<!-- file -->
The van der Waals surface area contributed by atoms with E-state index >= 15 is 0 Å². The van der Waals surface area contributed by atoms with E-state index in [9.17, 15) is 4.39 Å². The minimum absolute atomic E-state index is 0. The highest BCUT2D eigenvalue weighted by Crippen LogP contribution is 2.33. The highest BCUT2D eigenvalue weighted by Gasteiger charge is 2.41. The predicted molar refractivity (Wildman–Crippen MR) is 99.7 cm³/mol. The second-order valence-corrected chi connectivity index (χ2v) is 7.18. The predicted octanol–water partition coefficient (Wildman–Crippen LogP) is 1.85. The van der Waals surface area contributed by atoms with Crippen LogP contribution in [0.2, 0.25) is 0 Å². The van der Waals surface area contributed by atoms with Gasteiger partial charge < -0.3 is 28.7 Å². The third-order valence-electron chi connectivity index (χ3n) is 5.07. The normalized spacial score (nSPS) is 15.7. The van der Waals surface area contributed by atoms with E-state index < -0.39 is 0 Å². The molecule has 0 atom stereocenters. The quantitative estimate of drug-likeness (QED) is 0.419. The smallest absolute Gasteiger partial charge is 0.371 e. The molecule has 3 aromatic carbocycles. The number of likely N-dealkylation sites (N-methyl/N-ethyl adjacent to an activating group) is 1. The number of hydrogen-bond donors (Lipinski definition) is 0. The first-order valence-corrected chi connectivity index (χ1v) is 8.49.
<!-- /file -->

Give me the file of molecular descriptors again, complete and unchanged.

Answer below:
The van der Waals surface area contributed by atoms with E-state index >= 15 is 0 Å². The van der Waals surface area contributed by atoms with E-state index in [9.17, 15) is 4.39 Å². The minimum absolute atomic E-state index is 0. The highest BCUT2D eigenvalue weighted by Crippen LogP contribution is 2.33. The highest BCUT2D eigenvalue weighted by Gasteiger charge is 2.41. The predicted molar refractivity (Wildman–Crippen MR) is 99.7 cm³/mol. The second-order valence-corrected chi connectivity index (χ2v) is 7.18. The predicted octanol–water partition coefficient (Wildman–Crippen LogP) is 1.85. The van der Waals surface area contributed by atoms with Crippen LogP contribution in [0.2, 0.25) is 0 Å². The van der Waals surface area contributed by atoms with Gasteiger partial charge < -0.3 is 28.7 Å². The third-order valence-electron chi connectivity index (χ3n) is 5.07. The normalized spacial score (nSPS) is 15.7. The van der Waals surface area contributed by atoms with E-state index < -0.39 is 0 Å². The molecule has 0 atom stereocenters. The quantitative estimate of drug-likeness (QED) is 0.419. The smallest absolute Gasteiger partial charge is 0.371 e. The molecule has 3 aromatic carbocycles. The number of likely N-dealkylation sites (N-methyl/N-ethyl adjacent to an activating group) is 1. The number of hydrogen-bond donors (Lipinski definition) is 0. The first-order valence-corrected chi connectivity index (χ1v) is 8.49.